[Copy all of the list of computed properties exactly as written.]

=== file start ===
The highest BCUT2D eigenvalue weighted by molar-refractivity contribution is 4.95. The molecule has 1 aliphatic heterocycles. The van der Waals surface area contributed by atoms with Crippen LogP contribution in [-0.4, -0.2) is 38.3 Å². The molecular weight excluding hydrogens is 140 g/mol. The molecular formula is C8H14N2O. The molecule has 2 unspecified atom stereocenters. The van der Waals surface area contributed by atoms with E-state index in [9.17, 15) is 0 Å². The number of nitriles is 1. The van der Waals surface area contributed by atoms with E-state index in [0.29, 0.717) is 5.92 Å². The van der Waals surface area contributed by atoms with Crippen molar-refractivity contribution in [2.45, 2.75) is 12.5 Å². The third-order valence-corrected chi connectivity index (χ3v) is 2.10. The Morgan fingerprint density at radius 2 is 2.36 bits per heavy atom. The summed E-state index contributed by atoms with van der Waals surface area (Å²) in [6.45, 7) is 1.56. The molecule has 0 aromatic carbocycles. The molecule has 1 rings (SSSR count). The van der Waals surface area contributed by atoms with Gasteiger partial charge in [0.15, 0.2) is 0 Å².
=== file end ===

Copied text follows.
The highest BCUT2D eigenvalue weighted by molar-refractivity contribution is 4.95. The molecule has 1 aliphatic heterocycles. The van der Waals surface area contributed by atoms with Crippen LogP contribution in [-0.4, -0.2) is 38.3 Å². The molecular weight excluding hydrogens is 140 g/mol. The molecular formula is C8H14N2O. The molecule has 2 unspecified atom stereocenters. The van der Waals surface area contributed by atoms with E-state index in [9.17, 15) is 0 Å². The number of nitriles is 1. The van der Waals surface area contributed by atoms with E-state index in [0.29, 0.717) is 5.92 Å². The van der Waals surface area contributed by atoms with Crippen molar-refractivity contribution in [2.45, 2.75) is 12.5 Å². The third-order valence-corrected chi connectivity index (χ3v) is 2.10. The Morgan fingerprint density at radius 2 is 2.36 bits per heavy atom. The summed E-state index contributed by atoms with van der Waals surface area (Å²) in [6.45, 7) is 1.56. The molecule has 0 aromatic carbocycles. The molecule has 1 rings (SSSR count). The van der Waals surface area contributed by atoms with Gasteiger partial charge in [0.15, 0.2) is 0 Å².